30 years of intensive research and development, the German scientist and
catalyst-specialist Dr. Christian Koch discovered a spectacular
breakthrough in energy conversion.
His process is the first to produce economical and environmentally
friendly energy production, using a wide variety of waste products and
renewable resources as feedstock.
Depolymerization is a process for the reduction of complex organic
materials (usually waste products of various sorts, often known as
biomass) into hydrocarbons or mineral diesel fuellight crude oil. It
mimics the natural geological processes thought to be involved in the
production of fossil fuels. Under pressure and heat, long chain polymers
of hydrogen, oxygen, and carbon decompose into short-chain petroleum
hydrocarbons with a maximum length of around 18 carbons.
The depolymerization process for fuel production from organic materials takes two forms:, thermal and catalytic.
The thermal depolymerization process that does not use a catalyst has a
variety of limitations. The process only breaks long molecules into
shorter ones. Longer molecules are not created, so short molecules such
as carbon dioxide or methane cannot be converted to oil through this
process. In addition, since the thermal depolymerization approach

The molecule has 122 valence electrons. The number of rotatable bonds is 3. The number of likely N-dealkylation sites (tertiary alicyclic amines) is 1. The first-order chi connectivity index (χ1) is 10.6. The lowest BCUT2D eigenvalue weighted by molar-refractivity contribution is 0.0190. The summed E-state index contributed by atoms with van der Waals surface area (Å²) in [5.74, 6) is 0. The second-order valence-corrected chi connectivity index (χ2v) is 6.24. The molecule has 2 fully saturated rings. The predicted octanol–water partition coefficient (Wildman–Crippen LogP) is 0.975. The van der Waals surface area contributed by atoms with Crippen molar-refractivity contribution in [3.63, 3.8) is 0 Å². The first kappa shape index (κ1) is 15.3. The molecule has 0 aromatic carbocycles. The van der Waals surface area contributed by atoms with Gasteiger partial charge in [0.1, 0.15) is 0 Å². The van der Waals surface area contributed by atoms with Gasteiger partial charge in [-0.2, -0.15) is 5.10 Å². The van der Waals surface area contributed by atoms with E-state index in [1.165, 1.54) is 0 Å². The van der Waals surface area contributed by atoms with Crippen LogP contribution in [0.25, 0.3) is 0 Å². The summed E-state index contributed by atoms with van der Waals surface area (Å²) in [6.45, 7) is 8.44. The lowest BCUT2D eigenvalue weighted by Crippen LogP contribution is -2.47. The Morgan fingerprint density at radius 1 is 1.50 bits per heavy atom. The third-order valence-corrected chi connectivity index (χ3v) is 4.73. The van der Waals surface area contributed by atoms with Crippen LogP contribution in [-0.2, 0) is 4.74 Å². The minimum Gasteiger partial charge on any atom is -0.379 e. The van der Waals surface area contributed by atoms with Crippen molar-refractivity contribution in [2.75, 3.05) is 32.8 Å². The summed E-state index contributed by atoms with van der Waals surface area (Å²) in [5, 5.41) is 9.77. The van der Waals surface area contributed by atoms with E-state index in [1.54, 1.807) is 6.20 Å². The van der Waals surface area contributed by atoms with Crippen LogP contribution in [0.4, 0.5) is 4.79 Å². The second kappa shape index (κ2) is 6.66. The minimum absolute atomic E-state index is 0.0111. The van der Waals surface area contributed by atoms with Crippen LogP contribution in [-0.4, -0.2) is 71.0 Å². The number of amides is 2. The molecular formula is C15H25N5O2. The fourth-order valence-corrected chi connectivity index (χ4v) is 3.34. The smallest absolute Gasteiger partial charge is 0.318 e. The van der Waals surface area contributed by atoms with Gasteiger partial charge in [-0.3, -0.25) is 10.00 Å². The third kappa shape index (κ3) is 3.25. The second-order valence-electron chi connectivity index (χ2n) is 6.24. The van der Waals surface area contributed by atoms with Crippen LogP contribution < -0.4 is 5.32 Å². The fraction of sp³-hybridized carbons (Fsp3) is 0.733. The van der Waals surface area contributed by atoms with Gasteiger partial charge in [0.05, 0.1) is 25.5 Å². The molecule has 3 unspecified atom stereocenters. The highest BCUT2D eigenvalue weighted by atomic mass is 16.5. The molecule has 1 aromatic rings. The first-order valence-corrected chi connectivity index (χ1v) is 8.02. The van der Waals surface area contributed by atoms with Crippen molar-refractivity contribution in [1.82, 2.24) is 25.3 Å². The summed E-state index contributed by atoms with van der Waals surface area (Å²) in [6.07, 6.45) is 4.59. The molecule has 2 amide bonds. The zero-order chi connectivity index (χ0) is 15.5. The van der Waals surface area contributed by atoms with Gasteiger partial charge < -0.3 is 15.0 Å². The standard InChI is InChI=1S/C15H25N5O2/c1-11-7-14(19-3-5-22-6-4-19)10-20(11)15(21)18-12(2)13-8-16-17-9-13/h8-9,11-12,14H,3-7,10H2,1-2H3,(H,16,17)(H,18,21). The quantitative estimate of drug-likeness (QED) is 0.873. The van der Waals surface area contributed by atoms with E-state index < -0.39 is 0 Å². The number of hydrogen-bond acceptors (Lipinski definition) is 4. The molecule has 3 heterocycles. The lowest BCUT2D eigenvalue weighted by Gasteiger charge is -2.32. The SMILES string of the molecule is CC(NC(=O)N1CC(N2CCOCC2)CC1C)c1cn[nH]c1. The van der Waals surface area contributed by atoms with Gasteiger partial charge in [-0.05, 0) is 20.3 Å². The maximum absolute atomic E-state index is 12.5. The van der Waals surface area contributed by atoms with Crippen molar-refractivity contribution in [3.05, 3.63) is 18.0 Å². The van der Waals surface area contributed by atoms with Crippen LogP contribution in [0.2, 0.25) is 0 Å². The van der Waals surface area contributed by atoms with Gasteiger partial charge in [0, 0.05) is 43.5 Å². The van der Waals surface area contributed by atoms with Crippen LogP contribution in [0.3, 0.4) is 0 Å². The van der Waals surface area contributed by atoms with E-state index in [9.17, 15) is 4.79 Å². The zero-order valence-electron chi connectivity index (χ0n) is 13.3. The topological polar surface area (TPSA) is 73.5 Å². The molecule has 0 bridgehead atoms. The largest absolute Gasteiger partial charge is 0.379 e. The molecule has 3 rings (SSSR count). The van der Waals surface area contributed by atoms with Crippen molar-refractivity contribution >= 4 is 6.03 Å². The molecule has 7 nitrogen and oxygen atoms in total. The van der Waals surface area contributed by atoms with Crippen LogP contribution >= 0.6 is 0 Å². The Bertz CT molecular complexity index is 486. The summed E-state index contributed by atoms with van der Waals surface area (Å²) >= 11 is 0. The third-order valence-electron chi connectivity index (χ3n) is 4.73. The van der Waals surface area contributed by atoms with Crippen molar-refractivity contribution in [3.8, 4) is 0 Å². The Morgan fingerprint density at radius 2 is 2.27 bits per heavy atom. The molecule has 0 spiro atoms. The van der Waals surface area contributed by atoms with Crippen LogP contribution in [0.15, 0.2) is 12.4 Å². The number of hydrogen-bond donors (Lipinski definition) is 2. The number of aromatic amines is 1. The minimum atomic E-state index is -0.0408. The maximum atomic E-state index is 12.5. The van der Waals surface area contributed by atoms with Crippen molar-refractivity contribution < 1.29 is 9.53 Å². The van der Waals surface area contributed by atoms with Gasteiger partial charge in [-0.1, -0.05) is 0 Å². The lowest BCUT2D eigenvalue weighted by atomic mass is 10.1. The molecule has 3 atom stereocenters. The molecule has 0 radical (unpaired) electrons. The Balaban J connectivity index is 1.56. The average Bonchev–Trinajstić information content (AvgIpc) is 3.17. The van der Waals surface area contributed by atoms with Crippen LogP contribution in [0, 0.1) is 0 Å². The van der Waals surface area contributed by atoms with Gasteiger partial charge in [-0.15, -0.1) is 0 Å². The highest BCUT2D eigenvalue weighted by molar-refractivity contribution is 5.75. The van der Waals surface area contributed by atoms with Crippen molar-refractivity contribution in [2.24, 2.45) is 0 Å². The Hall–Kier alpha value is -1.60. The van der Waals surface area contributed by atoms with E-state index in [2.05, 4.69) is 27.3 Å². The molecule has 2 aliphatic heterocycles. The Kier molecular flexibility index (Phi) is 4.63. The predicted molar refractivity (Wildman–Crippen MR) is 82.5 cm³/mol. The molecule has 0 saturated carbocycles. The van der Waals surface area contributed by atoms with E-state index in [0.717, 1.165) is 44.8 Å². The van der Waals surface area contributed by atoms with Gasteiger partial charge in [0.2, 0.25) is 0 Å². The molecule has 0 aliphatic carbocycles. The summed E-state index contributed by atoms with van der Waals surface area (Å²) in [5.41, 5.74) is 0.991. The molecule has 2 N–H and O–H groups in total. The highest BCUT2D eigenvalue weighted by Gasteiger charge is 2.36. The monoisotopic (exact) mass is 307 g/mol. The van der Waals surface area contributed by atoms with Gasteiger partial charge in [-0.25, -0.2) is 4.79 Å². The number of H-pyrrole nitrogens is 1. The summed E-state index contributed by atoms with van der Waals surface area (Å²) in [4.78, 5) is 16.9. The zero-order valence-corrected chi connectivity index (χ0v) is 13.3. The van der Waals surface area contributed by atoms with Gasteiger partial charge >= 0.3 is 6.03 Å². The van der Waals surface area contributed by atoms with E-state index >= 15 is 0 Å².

requires temperatures much greater than 400o C, there is the risk of
producing toxic byproducts such as dioxins and furans in addition to
carbon dioxide and methane.
Dr. Christian Koch was focused oin environment-friendly solutions and
decided to move in the direction of the catalytic depolymerization.
The catalytic depolymerization process (CDP) is a depolymerization
process that occurs at a relatively low temperature and low pressure.
Due to the low temperature, a catalyst is required to crack the
hydrocarbon molecule. The process requires a temperature above around
270o oC and the use of an ion exchange catalyst. However, if the
temperature is kept below 400o oC, production of carbon dioxide,
dioxins, and furans is avoided.
The catalytic approach is preferable to the thermal approach. The
thermal approach latter requires substantial energy input to reach
required temperature, a reactor that can withstand high pressures, and
further processing to deal with toxic byproducts.
Using the Alphakat catalyst, the catalytic approach requires only a
temperature greater than around 270o oC and proper mixing to insure
complete reaction of the feedstock with the catalyst.